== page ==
Michael Utley: Well, hey there, and welcome to Episode 46 of the Dodgeball Marketing Podcast.
Chris Raines: I'm Chris.
Michael Utley: Hey, I'm Michael.
Chris Raines: Why did I do that?
Michael Utley: I think you just point to yourself.
Chris Raines: If you're watching on video. Yeah, just don't just don't watch it on video on YouTube. Actually do watch the video, and subscribe and hit the like button.
Chris Raines: All right, Michael. We're going to do a whole episode here on website usability. Frankly, we could do, like, 13 episodes on this, because it's such a huge topic. [It's] about how users come to your website, how you help them get where they're going. Website usability: I love this topic. So today we're going to give you five ways that you can make your website more usable. I love talking about this. Michael, let's start off with the first one.
Michael Utley: Let's talk about the top nav. So your top nav, we really like a header where logo's on the left, some call-to-action stuff and forms of contact are on the right, and then right in the middle, you've got that main top nav. And then often you need a little bit more structure than just say five or six links. So a dropdown menu is a good thing. And then lately, what we've been doing to make it more visually pleasing, is letting drop downs have some sort of visual component. Now, I would avoid, these days, having three levels in a dropdown. Years ago, that was pretty common. I would say in the early days of people figuring out the navigation of the website, they thought that maybe that navigation was going to include all the pages on the website, and that's really not the case. What the top nav needs to be is give enough real estate and weight to the most important things.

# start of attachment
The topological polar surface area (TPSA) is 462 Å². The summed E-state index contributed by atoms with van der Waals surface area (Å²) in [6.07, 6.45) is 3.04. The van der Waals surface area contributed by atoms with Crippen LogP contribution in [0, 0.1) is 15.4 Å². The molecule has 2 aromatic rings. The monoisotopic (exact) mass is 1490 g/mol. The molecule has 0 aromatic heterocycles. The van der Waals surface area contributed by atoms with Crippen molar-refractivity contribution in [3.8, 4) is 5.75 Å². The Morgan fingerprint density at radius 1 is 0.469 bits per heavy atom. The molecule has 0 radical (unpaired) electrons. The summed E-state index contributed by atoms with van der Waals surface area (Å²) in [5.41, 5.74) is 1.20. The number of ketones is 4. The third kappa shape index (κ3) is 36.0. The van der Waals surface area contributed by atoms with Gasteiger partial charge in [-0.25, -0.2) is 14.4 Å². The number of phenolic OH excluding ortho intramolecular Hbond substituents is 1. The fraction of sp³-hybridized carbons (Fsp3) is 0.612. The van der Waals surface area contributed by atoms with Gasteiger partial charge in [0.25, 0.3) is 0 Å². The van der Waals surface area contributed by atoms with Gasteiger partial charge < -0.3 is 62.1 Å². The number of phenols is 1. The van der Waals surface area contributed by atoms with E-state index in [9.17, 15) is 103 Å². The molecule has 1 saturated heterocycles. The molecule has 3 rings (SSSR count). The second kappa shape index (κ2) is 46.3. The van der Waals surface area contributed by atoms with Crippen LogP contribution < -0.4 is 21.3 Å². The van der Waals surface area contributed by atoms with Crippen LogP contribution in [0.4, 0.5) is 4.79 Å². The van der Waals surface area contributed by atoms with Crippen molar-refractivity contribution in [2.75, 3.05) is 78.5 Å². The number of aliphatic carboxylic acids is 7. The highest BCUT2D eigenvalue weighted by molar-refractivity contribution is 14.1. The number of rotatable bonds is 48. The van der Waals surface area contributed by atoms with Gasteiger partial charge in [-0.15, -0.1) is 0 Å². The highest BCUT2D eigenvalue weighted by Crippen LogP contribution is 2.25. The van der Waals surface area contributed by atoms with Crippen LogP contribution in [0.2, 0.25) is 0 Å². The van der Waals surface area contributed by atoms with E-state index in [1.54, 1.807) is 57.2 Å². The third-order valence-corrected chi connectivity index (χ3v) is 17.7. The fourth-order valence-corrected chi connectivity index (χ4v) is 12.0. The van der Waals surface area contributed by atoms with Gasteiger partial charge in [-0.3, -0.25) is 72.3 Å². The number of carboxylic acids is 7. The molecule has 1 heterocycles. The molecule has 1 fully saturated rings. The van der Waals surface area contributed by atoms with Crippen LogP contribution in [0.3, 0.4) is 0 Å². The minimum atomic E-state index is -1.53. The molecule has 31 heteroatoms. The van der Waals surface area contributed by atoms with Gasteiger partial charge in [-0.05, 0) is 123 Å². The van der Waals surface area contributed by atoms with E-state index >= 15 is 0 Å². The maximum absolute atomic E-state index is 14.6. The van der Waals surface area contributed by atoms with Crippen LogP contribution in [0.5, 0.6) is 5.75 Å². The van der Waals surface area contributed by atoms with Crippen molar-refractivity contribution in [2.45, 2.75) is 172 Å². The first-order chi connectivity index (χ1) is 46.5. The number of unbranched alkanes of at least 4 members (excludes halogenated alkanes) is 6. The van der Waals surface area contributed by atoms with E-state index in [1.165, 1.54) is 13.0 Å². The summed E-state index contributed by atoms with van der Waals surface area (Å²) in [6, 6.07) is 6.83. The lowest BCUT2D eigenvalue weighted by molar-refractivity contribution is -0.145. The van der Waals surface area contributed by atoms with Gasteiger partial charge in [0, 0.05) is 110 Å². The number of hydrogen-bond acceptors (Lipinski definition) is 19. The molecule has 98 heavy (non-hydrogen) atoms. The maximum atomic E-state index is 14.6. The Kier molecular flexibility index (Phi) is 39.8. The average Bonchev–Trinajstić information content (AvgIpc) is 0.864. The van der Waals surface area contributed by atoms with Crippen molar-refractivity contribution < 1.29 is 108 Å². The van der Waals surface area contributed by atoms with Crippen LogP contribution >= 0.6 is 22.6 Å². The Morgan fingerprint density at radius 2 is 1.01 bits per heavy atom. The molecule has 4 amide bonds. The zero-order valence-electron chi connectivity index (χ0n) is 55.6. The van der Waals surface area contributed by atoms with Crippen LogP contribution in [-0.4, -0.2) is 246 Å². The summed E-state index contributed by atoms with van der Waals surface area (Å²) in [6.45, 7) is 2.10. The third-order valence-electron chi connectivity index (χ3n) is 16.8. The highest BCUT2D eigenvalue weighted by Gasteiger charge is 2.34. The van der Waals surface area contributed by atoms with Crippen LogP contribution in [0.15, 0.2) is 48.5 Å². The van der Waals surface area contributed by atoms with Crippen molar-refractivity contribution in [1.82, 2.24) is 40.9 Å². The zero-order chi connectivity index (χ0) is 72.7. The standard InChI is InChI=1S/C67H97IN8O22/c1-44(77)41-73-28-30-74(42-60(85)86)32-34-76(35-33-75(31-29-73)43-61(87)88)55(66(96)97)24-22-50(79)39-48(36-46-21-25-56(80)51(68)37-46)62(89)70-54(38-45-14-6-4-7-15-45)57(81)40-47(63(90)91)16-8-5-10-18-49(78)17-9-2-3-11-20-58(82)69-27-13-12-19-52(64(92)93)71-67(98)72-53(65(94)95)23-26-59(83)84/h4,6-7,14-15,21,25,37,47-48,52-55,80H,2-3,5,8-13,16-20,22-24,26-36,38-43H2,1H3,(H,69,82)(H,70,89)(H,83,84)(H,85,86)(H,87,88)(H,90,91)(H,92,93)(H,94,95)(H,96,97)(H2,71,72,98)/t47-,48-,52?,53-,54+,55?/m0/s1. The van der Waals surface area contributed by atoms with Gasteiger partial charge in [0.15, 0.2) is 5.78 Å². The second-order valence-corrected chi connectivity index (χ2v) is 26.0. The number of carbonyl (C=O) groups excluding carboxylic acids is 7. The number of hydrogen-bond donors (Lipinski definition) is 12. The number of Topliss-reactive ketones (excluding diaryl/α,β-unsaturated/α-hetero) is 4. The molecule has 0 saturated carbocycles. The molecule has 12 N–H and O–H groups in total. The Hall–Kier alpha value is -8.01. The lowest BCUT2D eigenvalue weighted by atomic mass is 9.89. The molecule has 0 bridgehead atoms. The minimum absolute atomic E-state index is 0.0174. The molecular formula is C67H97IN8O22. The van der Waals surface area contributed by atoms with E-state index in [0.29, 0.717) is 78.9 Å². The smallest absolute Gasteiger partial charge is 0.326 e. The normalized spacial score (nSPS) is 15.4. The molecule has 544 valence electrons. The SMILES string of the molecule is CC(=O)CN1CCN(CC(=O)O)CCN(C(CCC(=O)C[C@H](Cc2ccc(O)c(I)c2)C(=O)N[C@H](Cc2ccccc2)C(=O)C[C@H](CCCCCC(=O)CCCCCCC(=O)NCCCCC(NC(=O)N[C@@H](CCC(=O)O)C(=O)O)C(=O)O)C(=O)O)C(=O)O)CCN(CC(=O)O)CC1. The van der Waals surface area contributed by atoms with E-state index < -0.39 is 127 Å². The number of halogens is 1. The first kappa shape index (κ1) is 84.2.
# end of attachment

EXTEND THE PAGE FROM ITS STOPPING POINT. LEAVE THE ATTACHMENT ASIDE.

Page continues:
Michael Utley: So, typically, for any kind of services website, or any kind of patient-oriented medical website, if you look at a website like VanguardDermatology.com, you'll see things that are simple and clear, and where it's needed, there'll be dropdown menus. And in this case, this site, I'm looking at Chris's screen here, we have a little arrow pointed down to let you know and give you a little visual clue... Cue, rather, and clue, that there is more under there. And in this site, we don't have a lot of visual elements in that dropdown, but a lot of what people are going to, to create a little bit of a richer experience is, in a dropdown, having maybe an image and text that both reinforce one another for each item in the dropdown.
Michael Utley: And a lot of times, we're doing those now, where the dropdown is kind of a left or right, or vertical, based on whether they're on a desktop or a mobile device. But you don't want to overthink this. If you have more than 20 things or 30 things people can do in the entire top nav with all the dropdowns, that's probably too many. You really want to have... Well, I don't know, that might be actually about right, but you want to have maybe five to six items in your top nav, and maybe three to five items in each dropdown. So yeah, that could top out at 30.